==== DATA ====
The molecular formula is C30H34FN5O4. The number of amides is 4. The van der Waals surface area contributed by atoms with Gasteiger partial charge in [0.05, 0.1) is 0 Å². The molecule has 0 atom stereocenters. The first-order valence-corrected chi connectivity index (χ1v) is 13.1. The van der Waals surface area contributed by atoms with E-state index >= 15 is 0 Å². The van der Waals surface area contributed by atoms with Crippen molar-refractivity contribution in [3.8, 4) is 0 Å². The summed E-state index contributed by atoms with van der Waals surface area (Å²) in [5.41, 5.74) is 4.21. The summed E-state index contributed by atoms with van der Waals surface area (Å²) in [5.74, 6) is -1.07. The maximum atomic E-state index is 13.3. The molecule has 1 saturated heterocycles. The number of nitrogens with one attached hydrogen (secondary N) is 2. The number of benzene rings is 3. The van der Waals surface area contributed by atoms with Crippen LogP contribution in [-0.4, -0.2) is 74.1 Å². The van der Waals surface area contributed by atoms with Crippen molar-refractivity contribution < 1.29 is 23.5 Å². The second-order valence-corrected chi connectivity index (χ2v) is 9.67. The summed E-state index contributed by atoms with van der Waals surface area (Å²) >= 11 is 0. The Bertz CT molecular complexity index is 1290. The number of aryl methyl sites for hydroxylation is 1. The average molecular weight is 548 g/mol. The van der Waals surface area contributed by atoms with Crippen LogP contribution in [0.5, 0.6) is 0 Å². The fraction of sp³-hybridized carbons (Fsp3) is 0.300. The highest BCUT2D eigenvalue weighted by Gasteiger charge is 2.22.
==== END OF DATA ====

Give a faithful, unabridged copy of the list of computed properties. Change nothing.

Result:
The molecular formula is C30H34FN5O4. The number of amides is 4. The van der Waals surface area contributed by atoms with Gasteiger partial charge in [0.05, 0.1) is 0 Å². The molecule has 0 atom stereocenters. The first-order valence-corrected chi connectivity index (χ1v) is 13.1. The van der Waals surface area contributed by atoms with E-state index >= 15 is 0 Å². The van der Waals surface area contributed by atoms with Crippen molar-refractivity contribution in [3.8, 4) is 0 Å². The summed E-state index contributed by atoms with van der Waals surface area (Å²) in [5.41, 5.74) is 4.21. The summed E-state index contributed by atoms with van der Waals surface area (Å²) in [5.74, 6) is -1.07. The maximum atomic E-state index is 13.3. The molecule has 1 saturated heterocycles. The number of nitrogens with one attached hydrogen (secondary N) is 2. The number of benzene rings is 3. The van der Waals surface area contributed by atoms with Crippen LogP contribution in [-0.4, -0.2) is 74.1 Å². The van der Waals surface area contributed by atoms with Crippen molar-refractivity contribution < 1.29 is 23.5 Å². The second-order valence-corrected chi connectivity index (χ2v) is 9.67. The summed E-state index contributed by atoms with van der Waals surface area (Å²) >= 11 is 0. The Bertz CT molecular complexity index is 1290. The number of aryl methyl sites for hydroxylation is 1. The average molecular weight is 548 g/mol. The van der Waals surface area contributed by atoms with Crippen LogP contribution in [0.5, 0.6) is 0 Å². The fraction of sp³-hybridized carbons (Fsp3) is 0.300. The highest BCUT2D eigenvalue weighted by Gasteiger charge is 2.22.